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3 Tips on Being an Effective Leader

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Dave Toole’s corporate title is the President and CEO of Toole’s Garage, but he prefers to think of himself as the visionary of his company.

“I’ve empowered people to hold the reins, which allow to me to be the visionary of the company,” Toole says. “It freed up my time to do something that I love doing, and that’s creating and building.”

Toole started Toole’s Garage in San Carlos, Calif., in September of 2009 as a one-man operation. Over the next 10 years, he’s built the company up to a 12-employee establishment that makes $3 million in sales per year.

Now that Toole’s team helps run the shop, he has plenty of time to focus on the company’s growth, future locations, and everything else that being an industry visionary entails. If you want to upgrade from being just a boss to your company’s visionary, Toole has advice on how to make that a reality.

Here are Toole’s tips on how to be a more effective leader.

1. Empower your employees to ask for help.

Toole’s methods as a leader revolve around finding out how he can help his employees, rather than direct them or instruct them on exactly what to do.

“I would be considered a servant leader,” Toole explains. “My style is always to find out how I can help them, which helps them be open.”

Toole’s Garage has an open door, open contact policy when it comes to his team to create a welcoming environment. Toole tries to treat his employees like a family rather than just coworkers and encourages them to reach out when issues arise.

2. Accept that problems are a part of daily life.

“Difficult decisions happen every day,” Toole says. “It doesn’t matter how well-oiled your machine is. We’re dealing with the general public, we’re dealing with automotive stuff. It’s a given.”

If a problem comes across Toole’s desk, he knows that it’s already outside the scope and capacity of his team leads to deal with on their own. Though every problem is an internal struggle for him initially, he always sits down with his team leads and gets everyone’s ideas on how to deal with the problem at hand.

They brainstorm, and find out if anyone has an idea of how to fix the problem. If no one does, they hash it out until they find something to run with. Toole says that the frequency of issues in a business is outside the business’s control, which is why you need to be solutions-oriented in your mindset.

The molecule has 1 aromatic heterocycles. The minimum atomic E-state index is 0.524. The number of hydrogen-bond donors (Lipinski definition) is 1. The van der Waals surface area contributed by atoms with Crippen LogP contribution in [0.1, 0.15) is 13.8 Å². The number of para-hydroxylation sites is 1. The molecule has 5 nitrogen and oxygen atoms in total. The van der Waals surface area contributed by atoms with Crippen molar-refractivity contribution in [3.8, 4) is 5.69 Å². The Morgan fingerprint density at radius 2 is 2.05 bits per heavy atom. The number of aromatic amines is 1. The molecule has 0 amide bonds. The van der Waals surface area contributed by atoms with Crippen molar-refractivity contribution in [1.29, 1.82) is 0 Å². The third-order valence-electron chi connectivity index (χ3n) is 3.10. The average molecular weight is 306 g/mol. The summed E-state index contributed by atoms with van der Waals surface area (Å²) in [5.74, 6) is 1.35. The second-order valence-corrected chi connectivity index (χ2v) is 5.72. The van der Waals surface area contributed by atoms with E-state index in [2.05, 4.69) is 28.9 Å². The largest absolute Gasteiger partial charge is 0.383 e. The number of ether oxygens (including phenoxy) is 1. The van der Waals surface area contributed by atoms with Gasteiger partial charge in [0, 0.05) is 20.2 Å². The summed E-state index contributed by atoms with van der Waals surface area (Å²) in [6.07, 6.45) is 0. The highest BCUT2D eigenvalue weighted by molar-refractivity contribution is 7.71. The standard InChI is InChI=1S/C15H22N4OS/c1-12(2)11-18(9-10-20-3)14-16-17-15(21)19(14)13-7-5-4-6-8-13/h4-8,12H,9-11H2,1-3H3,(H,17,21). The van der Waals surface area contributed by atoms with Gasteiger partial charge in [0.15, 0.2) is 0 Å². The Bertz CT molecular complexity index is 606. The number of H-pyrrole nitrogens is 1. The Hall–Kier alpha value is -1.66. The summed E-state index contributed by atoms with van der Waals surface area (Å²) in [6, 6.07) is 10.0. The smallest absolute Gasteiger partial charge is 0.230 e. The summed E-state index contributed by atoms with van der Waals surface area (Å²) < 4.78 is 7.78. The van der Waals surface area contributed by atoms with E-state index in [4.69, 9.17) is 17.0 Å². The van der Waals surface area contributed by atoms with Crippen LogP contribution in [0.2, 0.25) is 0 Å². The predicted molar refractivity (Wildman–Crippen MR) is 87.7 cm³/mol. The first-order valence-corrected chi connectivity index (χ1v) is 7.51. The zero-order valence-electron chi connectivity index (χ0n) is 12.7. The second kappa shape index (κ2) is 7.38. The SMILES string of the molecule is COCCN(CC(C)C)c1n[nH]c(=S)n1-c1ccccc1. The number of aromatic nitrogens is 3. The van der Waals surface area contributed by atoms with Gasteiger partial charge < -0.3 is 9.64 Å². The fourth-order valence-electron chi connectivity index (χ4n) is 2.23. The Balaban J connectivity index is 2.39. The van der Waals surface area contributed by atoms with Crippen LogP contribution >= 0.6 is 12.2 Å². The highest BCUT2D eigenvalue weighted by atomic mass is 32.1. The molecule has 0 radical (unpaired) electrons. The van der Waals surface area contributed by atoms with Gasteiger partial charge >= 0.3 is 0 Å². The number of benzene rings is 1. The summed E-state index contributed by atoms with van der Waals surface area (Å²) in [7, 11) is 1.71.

3. View your business as a team sport.

Toole defines the culture of his shop as a high performance team and a family, where both practices are equally important.

“That starts from the hiring process,” Tool explains. “We hire for personality almost before skillset. Skillset gets them in the door, personality gets them onto the floor.”

In order to maintain positive attitudes in his employees and help them enjoy their work more, Toole coordinates many team events, including cooking the team breakfast every Friday, dubbed by Toole as “Boss’s Breakfast.”

They also have weekly “fundamental meetings” where they talk about the foundation of the business itself. The topics change every week, focusing on anything from tools to garage to family or even just having fun.

“We would call it our honor code,” Toole says. “It’s our mission statement broken out. It’s a positive meeting once a week to stay focused.”

What’s most important to Toole is that the team must function as a whole unit, or it won’t function at all. It’s like playing a team sport—everyone’s successes and losses depend on one other. It’s not an individual game.

As the visionary, Toole implements this strategy of making the team more than just people who work together, but also people who depend and help one another. His garage also refers to managerial positions as ‘team leads’ to foster a more welcoming environment, and the team leads are responsible for small quantities of people.

“We all have to win in order to win,” Toole says. “Everyone has their roles and tasks, but it’s in all of our best interest to take care of each other, because if one task fails, we all fail.”

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